One pharmacist’s opinion: iPhone vs. DROID

I’ve been carrying a Motorola DROID since Verizon made it available back in November 2009. I’ve enjoyed many of its features and consider it a great mobile device. Recently I came into possession of an iPhone. I’ve wanted an iPhone for quite some time, but have been quite outspoken about not switching to AT&T because of poor coverage in our area; Central Valley of California.

Having both devices in my possession has given me the perfect opportunity to test them head-to-head to see which setup I prefer. My original plan was to carry the iPhone exclusively for a month or so to see if I could completely replace my DROID. Unfortunately number forwarding only works with calls. Text messages would continue going to my DROID which would create a problem for me as I receive text messages several fold more than I do direct calls. So I have been carrying both devices for the past few weeks.
Continue reading One pharmacist’s opinion: iPhone vs. DROID

Time to nominate someone for the ASHP PPMI Summit

I briefly touched on the Pharmacy Practice Model Initiative (PPMI) last week. As part of the initiative ASHP will be holding a PPMI Summit in Dallas, Texas, November 7-9, 2010 where a lot of brilliant minds will come together to work towards advancing pharmacy practice.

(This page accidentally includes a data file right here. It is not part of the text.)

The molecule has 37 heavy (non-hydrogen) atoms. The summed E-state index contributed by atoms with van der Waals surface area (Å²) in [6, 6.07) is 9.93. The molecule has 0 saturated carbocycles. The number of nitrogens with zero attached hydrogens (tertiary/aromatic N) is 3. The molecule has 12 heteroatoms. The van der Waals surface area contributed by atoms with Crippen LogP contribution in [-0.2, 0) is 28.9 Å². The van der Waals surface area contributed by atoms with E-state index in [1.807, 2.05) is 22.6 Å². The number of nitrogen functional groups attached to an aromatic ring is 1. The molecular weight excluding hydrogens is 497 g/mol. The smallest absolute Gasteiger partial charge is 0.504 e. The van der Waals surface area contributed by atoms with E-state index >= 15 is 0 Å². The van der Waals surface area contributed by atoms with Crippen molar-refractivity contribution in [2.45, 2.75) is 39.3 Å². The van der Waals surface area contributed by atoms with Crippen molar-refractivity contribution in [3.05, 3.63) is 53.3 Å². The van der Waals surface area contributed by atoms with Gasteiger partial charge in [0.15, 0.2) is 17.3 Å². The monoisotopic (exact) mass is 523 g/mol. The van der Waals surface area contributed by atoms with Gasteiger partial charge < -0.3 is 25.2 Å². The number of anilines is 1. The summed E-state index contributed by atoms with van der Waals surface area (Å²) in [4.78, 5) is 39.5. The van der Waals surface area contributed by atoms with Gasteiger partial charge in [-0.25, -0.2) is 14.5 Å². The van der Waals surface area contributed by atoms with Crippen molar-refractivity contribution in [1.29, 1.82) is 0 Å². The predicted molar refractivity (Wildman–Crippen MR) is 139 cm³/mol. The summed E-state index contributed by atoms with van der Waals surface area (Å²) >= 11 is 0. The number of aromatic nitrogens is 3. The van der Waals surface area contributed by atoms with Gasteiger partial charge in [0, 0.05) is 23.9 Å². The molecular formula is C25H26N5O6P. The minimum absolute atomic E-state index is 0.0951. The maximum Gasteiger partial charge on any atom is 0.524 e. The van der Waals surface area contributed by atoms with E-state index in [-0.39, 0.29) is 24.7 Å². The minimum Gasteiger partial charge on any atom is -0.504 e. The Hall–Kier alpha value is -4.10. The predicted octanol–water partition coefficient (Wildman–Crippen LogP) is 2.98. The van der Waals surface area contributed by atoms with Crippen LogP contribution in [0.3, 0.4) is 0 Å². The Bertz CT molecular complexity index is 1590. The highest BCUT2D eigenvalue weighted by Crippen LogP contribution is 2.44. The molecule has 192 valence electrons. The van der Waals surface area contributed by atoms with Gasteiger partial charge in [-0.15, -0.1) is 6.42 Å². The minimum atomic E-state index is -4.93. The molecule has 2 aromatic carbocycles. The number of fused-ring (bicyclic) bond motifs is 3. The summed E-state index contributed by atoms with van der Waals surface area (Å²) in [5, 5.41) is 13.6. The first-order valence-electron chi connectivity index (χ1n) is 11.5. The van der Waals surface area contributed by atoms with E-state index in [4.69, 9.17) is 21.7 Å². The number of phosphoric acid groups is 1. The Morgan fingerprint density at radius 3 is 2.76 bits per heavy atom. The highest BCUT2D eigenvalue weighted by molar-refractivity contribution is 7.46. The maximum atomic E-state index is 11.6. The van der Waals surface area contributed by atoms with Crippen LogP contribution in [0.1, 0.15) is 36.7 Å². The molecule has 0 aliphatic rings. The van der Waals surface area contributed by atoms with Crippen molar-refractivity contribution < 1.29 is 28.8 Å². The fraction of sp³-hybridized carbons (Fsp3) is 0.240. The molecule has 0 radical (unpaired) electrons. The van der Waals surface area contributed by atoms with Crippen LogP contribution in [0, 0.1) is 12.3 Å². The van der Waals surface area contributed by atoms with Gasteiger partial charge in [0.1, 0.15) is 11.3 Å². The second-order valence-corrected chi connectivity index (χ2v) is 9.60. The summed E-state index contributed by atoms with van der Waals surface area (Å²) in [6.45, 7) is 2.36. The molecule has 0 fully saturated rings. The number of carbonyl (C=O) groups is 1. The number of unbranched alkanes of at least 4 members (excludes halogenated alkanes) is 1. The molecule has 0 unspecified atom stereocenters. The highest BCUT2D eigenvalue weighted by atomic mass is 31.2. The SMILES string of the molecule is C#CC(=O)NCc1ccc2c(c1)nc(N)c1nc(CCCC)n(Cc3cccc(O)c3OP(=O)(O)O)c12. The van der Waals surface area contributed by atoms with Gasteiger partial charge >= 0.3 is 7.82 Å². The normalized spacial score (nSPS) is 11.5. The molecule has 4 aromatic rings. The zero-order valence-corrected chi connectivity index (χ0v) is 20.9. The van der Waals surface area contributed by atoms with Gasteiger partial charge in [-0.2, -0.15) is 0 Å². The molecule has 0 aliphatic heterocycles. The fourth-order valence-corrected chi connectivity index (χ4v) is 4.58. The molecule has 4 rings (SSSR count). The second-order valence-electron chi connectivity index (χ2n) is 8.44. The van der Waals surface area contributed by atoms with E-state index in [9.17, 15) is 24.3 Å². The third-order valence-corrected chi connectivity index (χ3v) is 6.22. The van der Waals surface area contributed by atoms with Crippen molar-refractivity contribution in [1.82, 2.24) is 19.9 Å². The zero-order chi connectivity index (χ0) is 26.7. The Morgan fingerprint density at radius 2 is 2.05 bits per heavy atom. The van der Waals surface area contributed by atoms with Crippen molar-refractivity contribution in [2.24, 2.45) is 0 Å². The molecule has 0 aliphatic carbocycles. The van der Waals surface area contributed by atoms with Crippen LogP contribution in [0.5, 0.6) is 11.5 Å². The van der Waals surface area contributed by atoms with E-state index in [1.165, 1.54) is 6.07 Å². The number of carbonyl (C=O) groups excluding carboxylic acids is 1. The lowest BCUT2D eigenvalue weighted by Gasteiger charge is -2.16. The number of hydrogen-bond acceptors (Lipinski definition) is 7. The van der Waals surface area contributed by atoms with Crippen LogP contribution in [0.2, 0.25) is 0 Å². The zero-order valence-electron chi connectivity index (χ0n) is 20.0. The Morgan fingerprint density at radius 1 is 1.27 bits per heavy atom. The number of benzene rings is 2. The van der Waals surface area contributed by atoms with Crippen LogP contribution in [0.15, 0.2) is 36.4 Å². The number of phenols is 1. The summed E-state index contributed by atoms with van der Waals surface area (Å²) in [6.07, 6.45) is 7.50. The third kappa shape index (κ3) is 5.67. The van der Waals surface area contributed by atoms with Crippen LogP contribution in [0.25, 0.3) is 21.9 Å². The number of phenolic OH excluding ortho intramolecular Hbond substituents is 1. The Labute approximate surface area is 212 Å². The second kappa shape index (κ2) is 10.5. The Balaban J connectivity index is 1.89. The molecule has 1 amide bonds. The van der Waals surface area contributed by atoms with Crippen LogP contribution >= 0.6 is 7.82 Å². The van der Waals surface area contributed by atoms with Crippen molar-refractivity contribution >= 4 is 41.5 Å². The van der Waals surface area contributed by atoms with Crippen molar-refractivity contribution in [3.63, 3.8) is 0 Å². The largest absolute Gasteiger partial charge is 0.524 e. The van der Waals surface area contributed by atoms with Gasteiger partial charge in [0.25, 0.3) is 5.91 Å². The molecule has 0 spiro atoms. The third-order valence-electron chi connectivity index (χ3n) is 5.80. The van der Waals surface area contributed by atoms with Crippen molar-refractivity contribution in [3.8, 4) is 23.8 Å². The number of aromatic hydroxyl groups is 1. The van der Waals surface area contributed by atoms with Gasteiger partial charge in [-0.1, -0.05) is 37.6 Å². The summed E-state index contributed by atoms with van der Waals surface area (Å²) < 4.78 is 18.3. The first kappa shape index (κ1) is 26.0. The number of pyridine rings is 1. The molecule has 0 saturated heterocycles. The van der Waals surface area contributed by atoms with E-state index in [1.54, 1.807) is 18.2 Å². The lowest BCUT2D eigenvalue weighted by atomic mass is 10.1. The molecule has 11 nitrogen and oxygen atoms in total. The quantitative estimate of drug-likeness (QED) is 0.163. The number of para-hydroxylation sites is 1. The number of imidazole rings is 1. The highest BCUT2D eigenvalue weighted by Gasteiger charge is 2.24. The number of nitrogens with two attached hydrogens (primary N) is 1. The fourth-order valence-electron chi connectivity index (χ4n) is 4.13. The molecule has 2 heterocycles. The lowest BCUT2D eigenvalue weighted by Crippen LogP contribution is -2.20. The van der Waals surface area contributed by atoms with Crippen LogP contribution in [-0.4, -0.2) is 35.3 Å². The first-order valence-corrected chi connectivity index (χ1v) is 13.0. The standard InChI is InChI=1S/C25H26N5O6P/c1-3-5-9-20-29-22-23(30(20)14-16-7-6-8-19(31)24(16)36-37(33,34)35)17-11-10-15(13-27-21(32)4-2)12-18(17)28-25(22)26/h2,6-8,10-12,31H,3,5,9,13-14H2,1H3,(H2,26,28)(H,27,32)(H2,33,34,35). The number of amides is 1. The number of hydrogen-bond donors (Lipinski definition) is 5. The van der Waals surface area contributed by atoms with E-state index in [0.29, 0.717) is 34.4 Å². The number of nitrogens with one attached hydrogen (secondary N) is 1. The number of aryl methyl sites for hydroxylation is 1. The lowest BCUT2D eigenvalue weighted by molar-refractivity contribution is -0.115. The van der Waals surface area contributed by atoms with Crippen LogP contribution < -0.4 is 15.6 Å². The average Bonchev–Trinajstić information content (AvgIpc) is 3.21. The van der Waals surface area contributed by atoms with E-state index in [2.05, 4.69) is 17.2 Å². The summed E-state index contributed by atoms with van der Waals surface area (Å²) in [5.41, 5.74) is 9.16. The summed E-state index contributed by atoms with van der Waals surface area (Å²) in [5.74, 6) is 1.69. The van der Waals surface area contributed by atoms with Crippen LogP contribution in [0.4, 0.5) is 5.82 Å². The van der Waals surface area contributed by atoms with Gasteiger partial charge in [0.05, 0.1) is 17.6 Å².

Continue reading Time to nominate someone for the ASHP PPMI Summit

“What’d I miss?” – Week of March 21, 2010

As usual there were a lot of things that happened during the week, and not all of it was pharmacy or technology related. Here’s a quick look at some of the stuff I found interesting.
Continue reading “What’d I miss?” – Week of March 21, 2010

Cool Technology for Pharmacy

While this item isn’t specifically designed for pharmacy, it is one cool piece of hardware; the POS-X PC117. The all-in-one workstation is on the list of hardware I received from Talyst as part of a new system that Kaweah Delta will be beta testing in the coming months. So, I wandered over to the Talyst customer portal where I found some additional information. I’m not positive, but it looks like this is the new workstation that the company will be using on their AutoPharm installations.

The POS-X workstation is a big improvement over the traditional use of a monitor and standard PC tower. It’s not exactly petite, weighing in at 24 pounds, but it’s still a real space saver.
Continue reading Cool Technology for Pharmacy

Pharmacy practice model spotlight in ASHP PPMI eNewsletter

ASHP and the ASHP Research and Education Foundation have partnered to take a long hard look at what pharmacy practice looks like now and what it needs to look like in the future. The venture is called the Pharmacy Practice Model Initiative, or PPMI. According to the ASHP PPMI website “there is an urgent need to create a forward thinking hospital and health-system pharmacy practice model.“ I couldn’t agree more.

The current pharmacy practice model is more than 3 decades old and is sorely in need of an overhaul. Of course the changes will represent not only the services pharmacists provide and how pharmacists participate in patient care and safety, but also how to best utilize technology to accomplish the ultimate goal; a better pharmacy practice model.

Continue reading Pharmacy practice model spotlight in ASHP PPMI eNewsletter